In this essay, I will be discussing the contrast between two articles, written by two separate newspapers. The subject of both articles is centred around mental health, however both cover the subject in a different light.
The first paper is a tabloid, known as ‘The Sun’. The article in particular that I have chosen is titled ‘1200 killed by mental patients’. In this article, the writer claims that The Sun has gone into investigation and subsequently stumbled upon news that roughly 1200 people have been killed by mental health patients in the last decade, illustrating a flaw in the care system. Initially, my first thoughts are that the title and opening paragraph create a stigma towards mental health patients. This could be potentially harmful, by helping to create a false stereotype for those with mental health disorders.
The figure ‘1200’ in the title is quite misleading, as only later in the article is it specified that the figure is spread over the last decade. In fact, from a quick google search, I found out that over the years, homicides committed by mental health patients have drastically decreased. There were 33 homicides committed by mental health patients in England in 2010 – the lowest figure since data collection began in 1997. The article never addresses this, which will leave the audience with a misguided understanding of the facts and figures they are presented with. Resulting in an unnecessary negative outlook on mental health patients and the care system trying to help them.
The other paper I decided to review is ‘The Times’ and their article titled ‘Mental Health Matters’. This title is leaps and bounds more positive than the other. It’s short, puts mental health in a positive light and doesn’t use misleading figures to draw in the audience. This article summarises government and NHS plans to fund and help mental health care more by the year 2020 but the trials and tribulations that come with this. The facts and figures used later in the article are presented accurately and do not put mental health patients in a negative light. For example, this fact ‘In 2014, nearly 16,000 teenage girls were hospitalised for self-harm.’ was used in order to clarify the severity of the situation in the hope that people will sympathise.
The majority of The Sun’s article is spent listing victims of a mental health patient homicide. Within these accounts, The Sun fails to present figures that show those suffering from mental illness are up to ten times more likely to be the victim of a crime than the average person. As a result of this, the audience of The Sun’s article will begin to form an inaccurate stereotype of mental health patients and begin to see them as criminals. When on the contrary, people with mental health patients are more likely to be victims of crime, rather than the perpetrators. Not only this, but journalist Alastair Campbell highlights a very interesting point by stating that constant media linkage of violence and mental illness leads to violence against the mentally ill rather than by them.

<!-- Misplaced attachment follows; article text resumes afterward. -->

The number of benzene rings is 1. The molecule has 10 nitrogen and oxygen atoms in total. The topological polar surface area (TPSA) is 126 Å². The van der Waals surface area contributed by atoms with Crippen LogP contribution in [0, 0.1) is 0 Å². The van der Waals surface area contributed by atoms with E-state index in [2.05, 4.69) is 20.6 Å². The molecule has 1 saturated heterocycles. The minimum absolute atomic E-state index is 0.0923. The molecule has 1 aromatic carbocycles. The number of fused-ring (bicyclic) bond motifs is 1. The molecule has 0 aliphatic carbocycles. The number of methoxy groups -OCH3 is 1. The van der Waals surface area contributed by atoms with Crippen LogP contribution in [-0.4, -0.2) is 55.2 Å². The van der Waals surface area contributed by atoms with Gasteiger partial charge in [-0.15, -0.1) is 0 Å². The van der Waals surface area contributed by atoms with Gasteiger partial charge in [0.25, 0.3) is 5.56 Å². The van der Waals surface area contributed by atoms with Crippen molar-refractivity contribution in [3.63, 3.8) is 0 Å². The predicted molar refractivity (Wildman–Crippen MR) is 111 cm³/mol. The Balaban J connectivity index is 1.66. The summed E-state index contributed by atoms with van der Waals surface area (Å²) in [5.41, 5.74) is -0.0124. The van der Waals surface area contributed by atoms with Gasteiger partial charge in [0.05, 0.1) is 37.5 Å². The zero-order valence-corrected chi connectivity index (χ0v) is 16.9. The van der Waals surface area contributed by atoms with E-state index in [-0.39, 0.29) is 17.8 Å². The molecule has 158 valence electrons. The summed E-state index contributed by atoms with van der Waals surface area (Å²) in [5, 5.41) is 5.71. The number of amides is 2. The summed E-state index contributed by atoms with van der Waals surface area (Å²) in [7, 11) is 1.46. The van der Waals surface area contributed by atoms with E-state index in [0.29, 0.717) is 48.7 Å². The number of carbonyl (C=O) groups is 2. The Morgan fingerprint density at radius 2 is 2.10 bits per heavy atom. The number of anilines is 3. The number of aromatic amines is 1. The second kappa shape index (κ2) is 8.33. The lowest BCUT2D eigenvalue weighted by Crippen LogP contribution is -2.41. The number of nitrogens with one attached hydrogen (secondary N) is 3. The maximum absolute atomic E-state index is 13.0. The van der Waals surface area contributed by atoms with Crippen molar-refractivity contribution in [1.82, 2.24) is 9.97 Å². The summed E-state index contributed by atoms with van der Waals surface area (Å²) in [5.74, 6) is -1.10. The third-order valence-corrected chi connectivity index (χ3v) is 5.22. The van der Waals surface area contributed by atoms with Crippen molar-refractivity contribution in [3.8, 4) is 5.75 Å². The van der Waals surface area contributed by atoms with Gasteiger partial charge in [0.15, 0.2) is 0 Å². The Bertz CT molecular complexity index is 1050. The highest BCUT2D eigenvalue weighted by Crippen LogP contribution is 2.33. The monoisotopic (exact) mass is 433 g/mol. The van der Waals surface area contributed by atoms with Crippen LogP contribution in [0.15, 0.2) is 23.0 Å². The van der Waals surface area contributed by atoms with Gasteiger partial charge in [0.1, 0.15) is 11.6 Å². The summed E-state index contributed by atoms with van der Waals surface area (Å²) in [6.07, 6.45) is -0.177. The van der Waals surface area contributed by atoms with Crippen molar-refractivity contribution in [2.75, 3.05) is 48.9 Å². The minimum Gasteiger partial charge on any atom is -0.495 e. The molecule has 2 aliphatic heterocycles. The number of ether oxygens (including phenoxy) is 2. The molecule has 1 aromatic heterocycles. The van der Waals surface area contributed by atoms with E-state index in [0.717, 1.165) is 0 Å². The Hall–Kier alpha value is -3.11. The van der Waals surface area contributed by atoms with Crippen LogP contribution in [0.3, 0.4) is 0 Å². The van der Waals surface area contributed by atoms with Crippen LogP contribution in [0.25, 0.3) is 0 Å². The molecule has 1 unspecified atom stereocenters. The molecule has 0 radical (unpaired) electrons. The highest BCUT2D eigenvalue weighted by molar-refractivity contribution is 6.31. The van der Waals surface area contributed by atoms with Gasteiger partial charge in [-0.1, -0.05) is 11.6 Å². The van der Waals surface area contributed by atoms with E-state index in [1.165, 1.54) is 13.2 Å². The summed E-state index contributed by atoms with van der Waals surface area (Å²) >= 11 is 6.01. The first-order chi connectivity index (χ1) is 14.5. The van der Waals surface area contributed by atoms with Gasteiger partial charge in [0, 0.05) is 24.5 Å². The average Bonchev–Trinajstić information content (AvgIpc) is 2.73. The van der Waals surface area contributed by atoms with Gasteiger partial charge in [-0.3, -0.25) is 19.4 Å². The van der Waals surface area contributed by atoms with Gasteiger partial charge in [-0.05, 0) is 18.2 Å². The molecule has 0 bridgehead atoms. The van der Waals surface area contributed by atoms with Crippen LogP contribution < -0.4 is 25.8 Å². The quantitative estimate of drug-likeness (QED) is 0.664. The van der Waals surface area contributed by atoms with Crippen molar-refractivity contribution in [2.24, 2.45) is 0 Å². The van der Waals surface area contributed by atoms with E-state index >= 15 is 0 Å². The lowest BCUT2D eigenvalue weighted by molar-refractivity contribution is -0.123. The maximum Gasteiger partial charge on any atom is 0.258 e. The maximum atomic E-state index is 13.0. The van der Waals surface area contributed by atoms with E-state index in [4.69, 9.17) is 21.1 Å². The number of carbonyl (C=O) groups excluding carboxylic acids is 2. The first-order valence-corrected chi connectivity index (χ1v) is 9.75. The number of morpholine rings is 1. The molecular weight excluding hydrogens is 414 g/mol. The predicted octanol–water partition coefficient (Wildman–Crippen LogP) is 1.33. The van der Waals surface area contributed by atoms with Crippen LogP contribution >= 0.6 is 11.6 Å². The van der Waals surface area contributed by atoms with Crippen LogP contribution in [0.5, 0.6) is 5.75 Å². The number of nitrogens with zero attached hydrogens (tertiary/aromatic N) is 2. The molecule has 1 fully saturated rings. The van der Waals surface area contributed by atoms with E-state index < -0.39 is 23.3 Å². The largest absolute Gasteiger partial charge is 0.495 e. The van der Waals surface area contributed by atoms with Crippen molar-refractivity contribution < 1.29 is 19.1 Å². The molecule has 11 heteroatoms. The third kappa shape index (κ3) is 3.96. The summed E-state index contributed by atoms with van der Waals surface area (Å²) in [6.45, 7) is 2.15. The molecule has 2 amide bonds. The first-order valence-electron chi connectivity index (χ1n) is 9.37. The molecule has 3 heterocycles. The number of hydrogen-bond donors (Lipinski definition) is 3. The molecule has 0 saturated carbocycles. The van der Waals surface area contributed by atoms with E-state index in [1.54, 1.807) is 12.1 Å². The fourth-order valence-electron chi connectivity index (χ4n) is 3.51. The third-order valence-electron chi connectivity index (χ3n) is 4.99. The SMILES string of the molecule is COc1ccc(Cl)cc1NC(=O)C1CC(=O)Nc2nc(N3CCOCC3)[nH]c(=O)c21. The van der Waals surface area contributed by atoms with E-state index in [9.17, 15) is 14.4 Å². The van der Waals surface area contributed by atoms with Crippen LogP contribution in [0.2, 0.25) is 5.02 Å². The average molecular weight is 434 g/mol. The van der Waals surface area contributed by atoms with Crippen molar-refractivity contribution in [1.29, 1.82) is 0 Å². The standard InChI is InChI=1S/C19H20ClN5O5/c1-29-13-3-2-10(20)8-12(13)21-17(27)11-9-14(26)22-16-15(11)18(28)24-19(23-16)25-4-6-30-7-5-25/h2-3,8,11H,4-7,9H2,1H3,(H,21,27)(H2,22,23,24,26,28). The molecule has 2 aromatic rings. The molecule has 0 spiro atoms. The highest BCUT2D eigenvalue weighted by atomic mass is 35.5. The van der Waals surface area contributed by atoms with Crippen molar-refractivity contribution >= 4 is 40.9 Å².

On the other hand, The Times shows understanding for mental health patients. They even have their own campaign called ‘Time To Mind’ which according to ‘Youngminds’ (an online mental health organisation) ‘Expertly highlights the tremendous challenges children, young people and their families face in getting the care and support they need’.
The ‘Time To Mind’ campaign aids those with a lack 0f understanding for mental health and the system that provides help for those with mental health issues. For example, if a parent had a child with depression but found it hard to understand what they’re going through and how to help, and then they could look on ‘Time To Mind’ and read up about it. The campaign also encourages people to spread awareness and donate money to the cause, as mental health is severely under funded.
The language is noticeably different in both articles. The Sun tends to use dramatic words that exacerbate a situation. The first instance of this comes from the first sentence, in which The Sun describes the situation as a ‘crisis’ despite research proving that the situation has rapidly improved over the years. The Times tends to use less dramatic words and seems to approach the subject they’re writing about in a calm manner. In The Times’ article, they inform the audience that clinical commissioning groups were supposed to be increasing the budget on mental health but instead are doing the opposite. The article describes this situation as ‘dismaying’, which allows the audience to understand the negative connotations being communicated, without the exaggeration.
Unfortunately, this problem stems from the phrase ‘Bad news is good news’. Audiences tend to be more interested in the negative news articles, but if there’s nothing negative to write about, then journalists will often use language to manipulate an audience into believing there are issues where there are not. Luckily, The Times seems to realise the impact they can have on the views of their audience and direct their articles towards an informative approach.
In conclusion, The Times newspaper tackled the subject of mental health in a mature and sensible manner. Whilst unfortunately, The Sun did not. Despite my bias, The Sun’s article was not completely in the mud. They did use many factually correct figures and even had an entire segment written by the chief executive of mind, one of the leading mental health charities. However, due to the language used, the article puts mental health patients in a negative light.